It's not possible to tell whether they are just going to do two stips down the roadway like that, or how far the job will extend. All very strange, but definitely giving the impression of an "el cheapo" undertaking.

This is the third time in over thirty years that the roadway has been done. The first, shortly after we moved to Plainfield, was a complete curb-to-curb mill and pave that was well done and lasted about ten years.

The second time around, it was done in three courses, which looked OK at first, but within a year began to deteriorate along the seams, leaving a rut where they met. Definitely not as good a job as the first time around.

And now, ???


  -- Dan Damon [follow]


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Monday, September 21, 2015

PACHA invites all to Hispanic Heritage celebration Tuesday



Plainfield's Advisory Commission on Hispanic Affairs (PACHA) invites all to a celebration of Hispanic Heritage Month on Tuesday before its regularly scheduled meeting.

This year, PACHA will focus on the traditions and contributions of the Central American countries -- Costa Rica, Belize, Guatamela, El Salvador, Honduras, Nicaragua and Panama.

The festivities get under way at City Hall Library at 6:00 PM. Visitors can expect to sample tasty specialties of the region and meet local residents whose homelands represented. PACHA's business meeting starts at 8:00 PM. [CORRECTION, 9:00 PM: There is no business meeting following the celebration.] The public is warmly welcomed.


  -- Dan Damon [follow]


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NJEA sets 'come to Jesus' meeting for Plainfield unit Tuesday


PEA members walk an informational picket in 2013.
After two years without a contract, the parties only recently settled.
NJEA officials have called a special membership meeting of the Plainfield Education Association (PEA), its local affiliate on Tuesday.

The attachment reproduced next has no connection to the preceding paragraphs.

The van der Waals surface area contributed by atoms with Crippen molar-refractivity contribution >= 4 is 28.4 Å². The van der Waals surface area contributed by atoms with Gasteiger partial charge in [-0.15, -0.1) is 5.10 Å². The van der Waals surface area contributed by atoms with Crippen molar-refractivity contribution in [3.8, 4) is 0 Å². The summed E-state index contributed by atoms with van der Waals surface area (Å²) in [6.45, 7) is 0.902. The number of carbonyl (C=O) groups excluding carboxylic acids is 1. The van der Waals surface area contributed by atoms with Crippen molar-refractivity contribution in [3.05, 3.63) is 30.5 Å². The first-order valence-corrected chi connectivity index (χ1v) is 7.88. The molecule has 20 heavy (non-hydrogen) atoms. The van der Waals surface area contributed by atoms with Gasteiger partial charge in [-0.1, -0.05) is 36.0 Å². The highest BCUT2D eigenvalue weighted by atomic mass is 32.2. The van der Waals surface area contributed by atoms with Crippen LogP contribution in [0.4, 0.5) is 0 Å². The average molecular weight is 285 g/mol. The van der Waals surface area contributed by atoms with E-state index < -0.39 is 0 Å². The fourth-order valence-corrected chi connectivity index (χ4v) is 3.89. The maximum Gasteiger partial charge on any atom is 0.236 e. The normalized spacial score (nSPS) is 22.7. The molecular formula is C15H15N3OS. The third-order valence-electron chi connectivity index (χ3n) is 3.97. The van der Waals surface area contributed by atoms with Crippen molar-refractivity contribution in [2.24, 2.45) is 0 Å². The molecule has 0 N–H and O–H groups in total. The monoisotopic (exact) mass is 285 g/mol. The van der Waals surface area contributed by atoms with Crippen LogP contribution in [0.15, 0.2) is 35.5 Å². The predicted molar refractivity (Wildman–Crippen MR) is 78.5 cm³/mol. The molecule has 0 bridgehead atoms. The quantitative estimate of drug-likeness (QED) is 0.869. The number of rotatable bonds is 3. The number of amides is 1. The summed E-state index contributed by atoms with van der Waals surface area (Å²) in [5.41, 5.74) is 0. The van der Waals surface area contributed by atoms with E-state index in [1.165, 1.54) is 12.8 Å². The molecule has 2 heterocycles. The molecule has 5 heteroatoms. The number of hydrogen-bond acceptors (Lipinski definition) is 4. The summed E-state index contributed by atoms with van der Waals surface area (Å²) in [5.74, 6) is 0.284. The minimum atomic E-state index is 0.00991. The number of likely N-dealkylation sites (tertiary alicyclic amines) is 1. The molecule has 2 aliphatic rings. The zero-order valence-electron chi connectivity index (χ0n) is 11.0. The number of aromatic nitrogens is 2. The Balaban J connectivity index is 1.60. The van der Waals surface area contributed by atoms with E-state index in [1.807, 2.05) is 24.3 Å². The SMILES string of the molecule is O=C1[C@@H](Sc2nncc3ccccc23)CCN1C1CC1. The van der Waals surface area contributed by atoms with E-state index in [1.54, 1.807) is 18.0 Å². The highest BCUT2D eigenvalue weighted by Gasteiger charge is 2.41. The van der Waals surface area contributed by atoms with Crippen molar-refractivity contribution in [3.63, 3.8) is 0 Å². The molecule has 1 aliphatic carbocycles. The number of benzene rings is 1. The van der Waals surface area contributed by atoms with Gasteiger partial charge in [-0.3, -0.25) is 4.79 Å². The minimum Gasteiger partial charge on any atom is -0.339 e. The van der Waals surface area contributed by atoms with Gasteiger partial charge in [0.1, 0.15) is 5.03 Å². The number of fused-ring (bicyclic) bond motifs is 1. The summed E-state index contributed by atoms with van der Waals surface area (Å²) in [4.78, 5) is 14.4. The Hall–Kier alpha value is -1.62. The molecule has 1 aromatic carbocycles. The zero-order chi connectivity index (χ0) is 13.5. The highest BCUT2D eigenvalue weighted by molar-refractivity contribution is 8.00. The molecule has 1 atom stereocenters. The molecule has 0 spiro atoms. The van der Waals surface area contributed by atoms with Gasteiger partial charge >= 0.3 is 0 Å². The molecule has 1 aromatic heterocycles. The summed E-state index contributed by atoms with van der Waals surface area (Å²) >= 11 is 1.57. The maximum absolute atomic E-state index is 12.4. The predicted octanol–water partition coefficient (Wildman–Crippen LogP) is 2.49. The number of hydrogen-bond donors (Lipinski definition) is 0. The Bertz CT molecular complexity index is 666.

NJEA represents New Jersey's teacher and others in the educational system. The Plainfield affiliate represents more than 600 teachers, aides and support staff in the Plainfield Public Schools.

PEA members have complained for years of the manner in which the local unit has been run, and it appears the state orgainzation is finally taking decisive steps to straighten out the Plainfield situation.

Among the complaints of local union members have been the arbitrary and capricious manner in which the local has been run -- including failure to properly notify members of meetings, failure to keep and provide accurate and timely minutes, and lack of financial transparency.

There are also suspicions that the leadership is too cozy with the schools' administration and that union elections have not followed NJEA rules.

In April, the NJEA sent a warning letter to the leaders of the local warning that the PEA was out of compliance with the NJEA's rules concerning affiliaiton.

In late June, another letter was addressed to the local's president, with a checklist of items to be addressed immediately. Sources say the local never addressed the issues or replied to the state organization.

It is not clear whether the NJEA will oust the current leadership and take over the local affiliate pending a reorganization, or whether the local will be given the opportunity to set an election for new leadership.